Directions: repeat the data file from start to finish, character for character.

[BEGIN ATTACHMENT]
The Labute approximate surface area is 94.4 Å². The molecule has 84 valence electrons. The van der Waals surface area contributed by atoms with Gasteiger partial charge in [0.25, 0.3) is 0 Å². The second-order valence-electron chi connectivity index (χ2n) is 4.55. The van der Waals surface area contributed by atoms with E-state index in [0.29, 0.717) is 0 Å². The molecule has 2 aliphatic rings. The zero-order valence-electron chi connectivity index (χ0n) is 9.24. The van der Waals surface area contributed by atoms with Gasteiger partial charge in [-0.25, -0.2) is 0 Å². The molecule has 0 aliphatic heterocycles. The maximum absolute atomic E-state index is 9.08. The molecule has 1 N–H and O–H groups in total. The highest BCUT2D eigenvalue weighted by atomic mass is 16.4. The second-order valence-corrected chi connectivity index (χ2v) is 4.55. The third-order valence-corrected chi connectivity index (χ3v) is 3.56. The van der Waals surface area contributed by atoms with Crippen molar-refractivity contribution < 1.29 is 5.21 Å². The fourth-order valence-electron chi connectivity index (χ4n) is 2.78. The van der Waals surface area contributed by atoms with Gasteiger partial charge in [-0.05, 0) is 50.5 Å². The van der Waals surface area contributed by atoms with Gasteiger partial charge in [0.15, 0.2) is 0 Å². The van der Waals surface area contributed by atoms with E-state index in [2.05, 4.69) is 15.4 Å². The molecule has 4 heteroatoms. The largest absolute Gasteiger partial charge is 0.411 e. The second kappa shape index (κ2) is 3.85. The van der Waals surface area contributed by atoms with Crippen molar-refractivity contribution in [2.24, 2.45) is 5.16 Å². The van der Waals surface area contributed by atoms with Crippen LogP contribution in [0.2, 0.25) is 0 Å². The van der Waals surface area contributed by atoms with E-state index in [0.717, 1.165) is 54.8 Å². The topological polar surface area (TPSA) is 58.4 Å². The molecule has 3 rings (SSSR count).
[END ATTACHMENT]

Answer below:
The Labute approximate surface area is 94.4 Å². The molecule has 84 valence electrons. The van der Waals surface area contributed by atoms with Gasteiger partial charge in [0.25, 0.3) is 0 Å². The second-order valence-electron chi connectivity index (χ2n) is 4.55. The van der Waals surface area contributed by atoms with E-state index in [0.29, 0.717) is 0 Å². The molecule has 2 aliphatic rings. The zero-order valence-electron chi connectivity index (χ0n) is 9.24. The van der Waals surface area contributed by atoms with Gasteiger partial charge in [-0.25, -0.2) is 0 Å². The molecule has 0 aliphatic heterocycles. The maximum absolute atomic E-state index is 9.08. The molecule has 1 N–H and O–H groups in total. The highest BCUT2D eigenvalue weighted by atomic mass is 16.4. The second-order valence-corrected chi connectivity index (χ2v) is 4.55. The third-order valence-corrected chi connectivity index (χ3v) is 3.56. The van der Waals surface area contributed by atoms with Crippen molar-refractivity contribution < 1.29 is 5.21 Å². The fourth-order valence-electron chi connectivity index (χ4n) is 2.78. The van der Waals surface area contributed by atoms with Gasteiger partial charge in [-0.05, 0) is 50.5 Å². The van der Waals surface area contributed by atoms with Gasteiger partial charge in [0.15, 0.2) is 0 Å². The van der Waals surface area contributed by atoms with E-state index in [2.05, 4.69) is 15.4 Å². The molecule has 4 heteroatoms. The largest absolute Gasteiger partial charge is 0.411 e. The second kappa shape index (κ2) is 3.85. The van der Waals surface area contributed by atoms with Crippen molar-refractivity contribution in [2.24, 2.45) is 5.16 Å². The van der Waals surface area contributed by atoms with Crippen LogP contribution in [0.2, 0.25) is 0 Å². The van der Waals surface area contributed by atoms with E-state index in [0.717, 1.165) is 54.8 Å². The topological polar surface area (TPSA) is 58.4 Å². The molecule has 3 rings (SSSR count).